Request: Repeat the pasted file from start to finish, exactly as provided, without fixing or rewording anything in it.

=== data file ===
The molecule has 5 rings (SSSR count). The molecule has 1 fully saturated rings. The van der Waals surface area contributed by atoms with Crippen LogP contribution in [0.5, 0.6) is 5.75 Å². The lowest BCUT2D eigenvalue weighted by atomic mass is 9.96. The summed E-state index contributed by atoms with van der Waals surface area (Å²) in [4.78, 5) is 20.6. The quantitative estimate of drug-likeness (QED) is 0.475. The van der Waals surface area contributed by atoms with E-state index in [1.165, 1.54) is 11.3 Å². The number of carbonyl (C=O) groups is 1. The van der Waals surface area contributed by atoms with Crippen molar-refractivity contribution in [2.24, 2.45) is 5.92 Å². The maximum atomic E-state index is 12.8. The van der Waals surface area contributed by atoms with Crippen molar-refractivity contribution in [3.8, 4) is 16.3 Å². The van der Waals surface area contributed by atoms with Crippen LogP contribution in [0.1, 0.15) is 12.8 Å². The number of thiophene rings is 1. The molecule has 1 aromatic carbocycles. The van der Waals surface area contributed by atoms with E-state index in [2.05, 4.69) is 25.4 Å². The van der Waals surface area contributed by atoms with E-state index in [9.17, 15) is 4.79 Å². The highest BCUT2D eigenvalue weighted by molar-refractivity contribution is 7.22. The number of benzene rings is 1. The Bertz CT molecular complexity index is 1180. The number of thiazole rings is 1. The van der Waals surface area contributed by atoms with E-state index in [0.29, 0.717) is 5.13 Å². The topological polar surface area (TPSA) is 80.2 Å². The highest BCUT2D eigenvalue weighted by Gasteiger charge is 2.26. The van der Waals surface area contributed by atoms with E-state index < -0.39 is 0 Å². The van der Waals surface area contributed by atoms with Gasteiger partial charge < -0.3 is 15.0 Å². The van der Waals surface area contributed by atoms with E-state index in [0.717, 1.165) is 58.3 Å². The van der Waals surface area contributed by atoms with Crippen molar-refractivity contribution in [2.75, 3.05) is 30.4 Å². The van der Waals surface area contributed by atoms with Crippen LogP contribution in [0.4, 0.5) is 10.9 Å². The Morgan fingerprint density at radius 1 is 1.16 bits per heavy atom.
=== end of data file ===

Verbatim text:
The molecule has 5 rings (SSSR count). The molecule has 1 fully saturated rings. The van der Waals surface area contributed by atoms with Crippen LogP contribution in [0.5, 0.6) is 5.75 Å². The lowest BCUT2D eigenvalue weighted by atomic mass is 9.96. The summed E-state index contributed by atoms with van der Waals surface area (Å²) in [4.78, 5) is 20.6. The quantitative estimate of drug-likeness (QED) is 0.475. The van der Waals surface area contributed by atoms with E-state index in [1.165, 1.54) is 11.3 Å². The number of carbonyl (C=O) groups is 1. The van der Waals surface area contributed by atoms with Crippen molar-refractivity contribution in [2.24, 2.45) is 5.92 Å². The maximum atomic E-state index is 12.8. The van der Waals surface area contributed by atoms with Crippen molar-refractivity contribution in [3.8, 4) is 16.3 Å². The van der Waals surface area contributed by atoms with Crippen LogP contribution in [0.1, 0.15) is 12.8 Å². The number of thiophene rings is 1. The molecule has 1 aromatic carbocycles. The van der Waals surface area contributed by atoms with E-state index in [2.05, 4.69) is 25.4 Å². The van der Waals surface area contributed by atoms with E-state index in [9.17, 15) is 4.79 Å². The highest BCUT2D eigenvalue weighted by molar-refractivity contribution is 7.22. The number of benzene rings is 1. The Bertz CT molecular complexity index is 1180. The number of thiazole rings is 1. The van der Waals surface area contributed by atoms with E-state index in [0.29, 0.717) is 5.13 Å². The topological polar surface area (TPSA) is 80.2 Å². The highest BCUT2D eigenvalue weighted by Gasteiger charge is 2.26. The van der Waals surface area contributed by atoms with E-state index < -0.39 is 0 Å². The van der Waals surface area contributed by atoms with Gasteiger partial charge < -0.3 is 15.0 Å². The van der Waals surface area contributed by atoms with E-state index in [0.717, 1.165) is 58.3 Å². The van der Waals surface area contributed by atoms with Crippen molar-refractivity contribution in [2.75, 3.05) is 30.4 Å². The van der Waals surface area contributed by atoms with Crippen LogP contribution in [0.4, 0.5) is 10.9 Å². The Morgan fingerprint density at radius 1 is 1.16 bits per heavy atom.